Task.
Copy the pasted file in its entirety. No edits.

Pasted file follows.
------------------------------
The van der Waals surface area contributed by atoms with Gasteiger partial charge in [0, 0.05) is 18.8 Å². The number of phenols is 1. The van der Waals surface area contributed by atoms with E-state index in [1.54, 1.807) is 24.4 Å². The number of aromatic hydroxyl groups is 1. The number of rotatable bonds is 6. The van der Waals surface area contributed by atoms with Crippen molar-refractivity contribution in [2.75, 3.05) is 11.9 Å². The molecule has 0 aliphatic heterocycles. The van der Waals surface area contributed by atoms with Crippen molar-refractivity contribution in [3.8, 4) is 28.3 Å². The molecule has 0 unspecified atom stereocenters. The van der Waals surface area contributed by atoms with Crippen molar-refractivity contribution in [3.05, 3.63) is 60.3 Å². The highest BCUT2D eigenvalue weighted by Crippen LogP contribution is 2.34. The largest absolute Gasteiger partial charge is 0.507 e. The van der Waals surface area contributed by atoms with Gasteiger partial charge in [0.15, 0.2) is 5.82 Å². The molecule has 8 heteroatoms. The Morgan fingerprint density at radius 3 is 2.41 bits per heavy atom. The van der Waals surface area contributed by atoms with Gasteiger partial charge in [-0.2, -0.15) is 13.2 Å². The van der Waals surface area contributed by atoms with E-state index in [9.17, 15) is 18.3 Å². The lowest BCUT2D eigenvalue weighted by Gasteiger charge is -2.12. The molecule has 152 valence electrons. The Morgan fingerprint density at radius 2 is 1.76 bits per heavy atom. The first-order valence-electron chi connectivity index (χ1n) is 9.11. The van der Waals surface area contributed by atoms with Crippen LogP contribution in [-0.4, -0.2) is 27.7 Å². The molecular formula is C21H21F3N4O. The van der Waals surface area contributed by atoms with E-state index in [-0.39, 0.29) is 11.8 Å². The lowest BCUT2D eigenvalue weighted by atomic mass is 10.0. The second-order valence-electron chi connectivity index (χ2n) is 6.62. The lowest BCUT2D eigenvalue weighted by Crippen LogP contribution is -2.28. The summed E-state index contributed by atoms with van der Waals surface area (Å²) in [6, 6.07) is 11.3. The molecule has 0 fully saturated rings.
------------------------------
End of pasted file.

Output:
The van der Waals surface area contributed by atoms with Gasteiger partial charge in [0, 0.05) is 18.8 Å². The number of phenols is 1. The van der Waals surface area contributed by atoms with E-state index in [1.54, 1.807) is 24.4 Å². The number of aromatic hydroxyl groups is 1. The number of rotatable bonds is 6. The van der Waals surface area contributed by atoms with Crippen molar-refractivity contribution in [2.75, 3.05) is 11.9 Å². The molecule has 0 aliphatic heterocycles. The van der Waals surface area contributed by atoms with Crippen molar-refractivity contribution in [3.8, 4) is 28.3 Å². The molecule has 0 unspecified atom stereocenters. The van der Waals surface area contributed by atoms with Crippen molar-refractivity contribution in [3.05, 3.63) is 60.3 Å². The highest BCUT2D eigenvalue weighted by Crippen LogP contribution is 2.34. The largest absolute Gasteiger partial charge is 0.507 e. The van der Waals surface area contributed by atoms with Gasteiger partial charge in [0.15, 0.2) is 5.82 Å². The molecule has 8 heteroatoms. The Morgan fingerprint density at radius 3 is 2.41 bits per heavy atom. The van der Waals surface area contributed by atoms with Gasteiger partial charge in [-0.2, -0.15) is 13.2 Å². The van der Waals surface area contributed by atoms with E-state index in [9.17, 15) is 18.3 Å². The lowest BCUT2D eigenvalue weighted by Gasteiger charge is -2.12. The molecule has 152 valence electrons. The Morgan fingerprint density at radius 2 is 1.76 bits per heavy atom. The first-order valence-electron chi connectivity index (χ1n) is 9.11. The van der Waals surface area contributed by atoms with Crippen LogP contribution in [-0.4, -0.2) is 27.7 Å². The molecular formula is C21H21F3N4O. The van der Waals surface area contributed by atoms with E-state index in [-0.39, 0.29) is 11.8 Å². The lowest BCUT2D eigenvalue weighted by atomic mass is 10.0. The second-order valence-electron chi connectivity index (χ2n) is 6.62. The lowest BCUT2D eigenvalue weighted by Crippen LogP contribution is -2.28. The summed E-state index contributed by atoms with van der Waals surface area (Å²) in [6, 6.07) is 11.3. The molecule has 0 fully saturated rings.